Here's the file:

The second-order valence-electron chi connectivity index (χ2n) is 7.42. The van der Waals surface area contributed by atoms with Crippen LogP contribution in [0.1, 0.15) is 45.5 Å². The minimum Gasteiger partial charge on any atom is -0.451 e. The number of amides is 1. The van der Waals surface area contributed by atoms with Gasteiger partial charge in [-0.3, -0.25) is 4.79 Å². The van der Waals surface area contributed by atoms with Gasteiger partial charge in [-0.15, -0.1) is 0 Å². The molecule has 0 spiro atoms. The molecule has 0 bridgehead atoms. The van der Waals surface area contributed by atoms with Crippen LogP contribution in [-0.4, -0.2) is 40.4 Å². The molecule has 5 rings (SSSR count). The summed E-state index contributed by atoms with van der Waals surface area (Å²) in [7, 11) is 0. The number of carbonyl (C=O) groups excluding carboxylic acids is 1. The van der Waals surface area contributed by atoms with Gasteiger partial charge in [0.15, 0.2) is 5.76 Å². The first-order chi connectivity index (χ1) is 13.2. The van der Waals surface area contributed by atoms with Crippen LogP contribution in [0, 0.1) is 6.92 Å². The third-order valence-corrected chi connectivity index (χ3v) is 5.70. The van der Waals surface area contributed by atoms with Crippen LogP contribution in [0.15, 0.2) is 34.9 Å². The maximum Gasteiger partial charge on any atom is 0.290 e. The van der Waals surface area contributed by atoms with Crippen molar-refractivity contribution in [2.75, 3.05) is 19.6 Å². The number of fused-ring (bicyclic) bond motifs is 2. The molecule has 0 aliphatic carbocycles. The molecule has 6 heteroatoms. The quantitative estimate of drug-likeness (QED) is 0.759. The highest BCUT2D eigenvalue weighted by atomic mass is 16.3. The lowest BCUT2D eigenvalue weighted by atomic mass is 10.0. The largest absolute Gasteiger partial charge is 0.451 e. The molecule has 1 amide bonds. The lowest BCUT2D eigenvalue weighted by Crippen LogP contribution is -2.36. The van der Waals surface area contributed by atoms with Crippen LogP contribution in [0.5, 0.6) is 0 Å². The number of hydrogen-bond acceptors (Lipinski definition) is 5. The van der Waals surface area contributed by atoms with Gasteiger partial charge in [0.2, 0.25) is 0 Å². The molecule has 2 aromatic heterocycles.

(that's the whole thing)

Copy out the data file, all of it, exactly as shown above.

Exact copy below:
The second-order valence-electron chi connectivity index (χ2n) is 7.42. The van der Waals surface area contributed by atoms with Crippen LogP contribution in [0.1, 0.15) is 45.5 Å². The minimum Gasteiger partial charge on any atom is -0.451 e. The number of amides is 1. The van der Waals surface area contributed by atoms with Gasteiger partial charge in [-0.3, -0.25) is 4.79 Å². The van der Waals surface area contributed by atoms with Gasteiger partial charge in [-0.15, -0.1) is 0 Å². The molecule has 0 spiro atoms. The molecule has 0 bridgehead atoms. The van der Waals surface area contributed by atoms with Crippen LogP contribution in [-0.4, -0.2) is 40.4 Å². The molecule has 5 rings (SSSR count). The summed E-state index contributed by atoms with van der Waals surface area (Å²) in [7, 11) is 0. The number of carbonyl (C=O) groups excluding carboxylic acids is 1. The van der Waals surface area contributed by atoms with Gasteiger partial charge in [0.15, 0.2) is 5.76 Å². The first-order chi connectivity index (χ1) is 13.2. The van der Waals surface area contributed by atoms with Crippen LogP contribution in [0, 0.1) is 6.92 Å². The third-order valence-corrected chi connectivity index (χ3v) is 5.70. The van der Waals surface area contributed by atoms with Crippen LogP contribution in [0.15, 0.2) is 34.9 Å². The maximum Gasteiger partial charge on any atom is 0.290 e. The van der Waals surface area contributed by atoms with Crippen molar-refractivity contribution in [2.75, 3.05) is 19.6 Å². The number of fused-ring (bicyclic) bond motifs is 2. The molecule has 0 aliphatic carbocycles. The molecule has 6 heteroatoms. The quantitative estimate of drug-likeness (QED) is 0.759. The highest BCUT2D eigenvalue weighted by atomic mass is 16.3. The lowest BCUT2D eigenvalue weighted by atomic mass is 10.0. The largest absolute Gasteiger partial charge is 0.451 e. The molecule has 1 amide bonds. The lowest BCUT2D eigenvalue weighted by Crippen LogP contribution is -2.36. The van der Waals surface area contributed by atoms with Crippen LogP contribution in [0.5, 0.6) is 0 Å². The number of hydrogen-bond acceptors (Lipinski definition) is 5. The van der Waals surface area contributed by atoms with Gasteiger partial charge in [0.2, 0.25) is 0 Å². The molecule has 2 aromatic heterocycles.